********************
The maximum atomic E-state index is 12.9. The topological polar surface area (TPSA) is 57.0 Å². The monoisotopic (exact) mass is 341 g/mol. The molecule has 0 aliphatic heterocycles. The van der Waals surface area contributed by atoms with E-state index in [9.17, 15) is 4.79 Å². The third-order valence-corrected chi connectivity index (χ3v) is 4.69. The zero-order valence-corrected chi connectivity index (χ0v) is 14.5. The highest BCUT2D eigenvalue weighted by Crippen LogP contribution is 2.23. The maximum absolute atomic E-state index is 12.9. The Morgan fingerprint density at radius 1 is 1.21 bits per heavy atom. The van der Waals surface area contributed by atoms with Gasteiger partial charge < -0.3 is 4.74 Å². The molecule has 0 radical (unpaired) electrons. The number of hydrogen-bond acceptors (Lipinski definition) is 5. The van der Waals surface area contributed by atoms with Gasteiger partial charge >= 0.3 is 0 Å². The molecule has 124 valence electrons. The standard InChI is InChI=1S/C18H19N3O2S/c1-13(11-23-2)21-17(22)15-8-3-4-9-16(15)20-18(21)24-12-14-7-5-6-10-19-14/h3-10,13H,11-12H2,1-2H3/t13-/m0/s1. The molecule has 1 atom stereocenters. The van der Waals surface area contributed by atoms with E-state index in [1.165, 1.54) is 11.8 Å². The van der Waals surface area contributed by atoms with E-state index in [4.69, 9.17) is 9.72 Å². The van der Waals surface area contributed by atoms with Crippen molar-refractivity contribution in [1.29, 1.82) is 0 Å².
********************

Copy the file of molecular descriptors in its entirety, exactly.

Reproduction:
The maximum atomic E-state index is 12.9. The topological polar surface area (TPSA) is 57.0 Å². The monoisotopic (exact) mass is 341 g/mol. The molecule has 0 aliphatic heterocycles. The van der Waals surface area contributed by atoms with E-state index in [9.17, 15) is 4.79 Å². The third-order valence-corrected chi connectivity index (χ3v) is 4.69. The zero-order valence-corrected chi connectivity index (χ0v) is 14.5. The highest BCUT2D eigenvalue weighted by Crippen LogP contribution is 2.23. The maximum absolute atomic E-state index is 12.9. The Morgan fingerprint density at radius 1 is 1.21 bits per heavy atom. The van der Waals surface area contributed by atoms with Gasteiger partial charge < -0.3 is 4.74 Å². The molecule has 0 radical (unpaired) electrons. The number of hydrogen-bond acceptors (Lipinski definition) is 5. The van der Waals surface area contributed by atoms with Gasteiger partial charge >= 0.3 is 0 Å². The molecule has 124 valence electrons. The standard InChI is InChI=1S/C18H19N3O2S/c1-13(11-23-2)21-17(22)15-8-3-4-9-16(15)20-18(21)24-12-14-7-5-6-10-19-14/h3-10,13H,11-12H2,1-2H3/t13-/m0/s1. The molecule has 1 atom stereocenters. The van der Waals surface area contributed by atoms with E-state index in [1.165, 1.54) is 11.8 Å². The van der Waals surface area contributed by atoms with E-state index in [4.69, 9.17) is 9.72 Å². The van der Waals surface area contributed by atoms with Crippen molar-refractivity contribution in [1.29, 1.82) is 0 Å².